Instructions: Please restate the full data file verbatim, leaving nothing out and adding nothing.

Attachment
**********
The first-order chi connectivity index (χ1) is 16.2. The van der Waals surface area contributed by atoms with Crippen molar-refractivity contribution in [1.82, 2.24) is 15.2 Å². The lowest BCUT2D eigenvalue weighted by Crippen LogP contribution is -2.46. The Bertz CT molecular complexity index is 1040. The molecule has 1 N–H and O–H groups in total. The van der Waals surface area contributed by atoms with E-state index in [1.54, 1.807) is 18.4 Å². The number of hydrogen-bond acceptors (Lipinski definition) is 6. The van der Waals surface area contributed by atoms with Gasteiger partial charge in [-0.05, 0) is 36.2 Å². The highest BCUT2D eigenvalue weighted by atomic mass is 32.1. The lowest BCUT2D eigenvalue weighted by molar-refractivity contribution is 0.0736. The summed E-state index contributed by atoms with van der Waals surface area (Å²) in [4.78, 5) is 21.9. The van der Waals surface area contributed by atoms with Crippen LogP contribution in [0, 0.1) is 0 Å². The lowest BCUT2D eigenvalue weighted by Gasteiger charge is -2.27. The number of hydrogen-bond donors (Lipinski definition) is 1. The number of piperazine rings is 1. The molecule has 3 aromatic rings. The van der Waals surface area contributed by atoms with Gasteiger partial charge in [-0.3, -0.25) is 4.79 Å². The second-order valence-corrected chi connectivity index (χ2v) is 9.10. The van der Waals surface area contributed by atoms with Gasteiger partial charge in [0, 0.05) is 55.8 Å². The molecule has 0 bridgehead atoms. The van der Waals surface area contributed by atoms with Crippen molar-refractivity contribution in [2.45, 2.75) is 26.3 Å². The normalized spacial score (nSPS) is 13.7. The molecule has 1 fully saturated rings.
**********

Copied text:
The first-order chi connectivity index (χ1) is 16.2. The van der Waals surface area contributed by atoms with Crippen molar-refractivity contribution in [1.82, 2.24) is 15.2 Å². The lowest BCUT2D eigenvalue weighted by Crippen LogP contribution is -2.46. The Bertz CT molecular complexity index is 1040. The molecule has 1 N–H and O–H groups in total. The van der Waals surface area contributed by atoms with E-state index in [1.54, 1.807) is 18.4 Å². The number of hydrogen-bond acceptors (Lipinski definition) is 6. The van der Waals surface area contributed by atoms with Gasteiger partial charge in [-0.05, 0) is 36.2 Å². The highest BCUT2D eigenvalue weighted by atomic mass is 32.1. The lowest BCUT2D eigenvalue weighted by molar-refractivity contribution is 0.0736. The summed E-state index contributed by atoms with van der Waals surface area (Å²) in [4.78, 5) is 21.9. The van der Waals surface area contributed by atoms with Crippen LogP contribution in [0, 0.1) is 0 Å². The lowest BCUT2D eigenvalue weighted by Gasteiger charge is -2.27. The number of hydrogen-bond donors (Lipinski definition) is 1. The number of piperazine rings is 1. The molecule has 3 aromatic rings. The van der Waals surface area contributed by atoms with Gasteiger partial charge in [-0.3, -0.25) is 4.79 Å². The second-order valence-corrected chi connectivity index (χ2v) is 9.10. The van der Waals surface area contributed by atoms with Gasteiger partial charge in [0, 0.05) is 55.8 Å². The molecule has 0 bridgehead atoms. The van der Waals surface area contributed by atoms with Crippen molar-refractivity contribution in [2.45, 2.75) is 26.3 Å². The normalized spacial score (nSPS) is 13.7. The molecule has 1 fully saturated rings.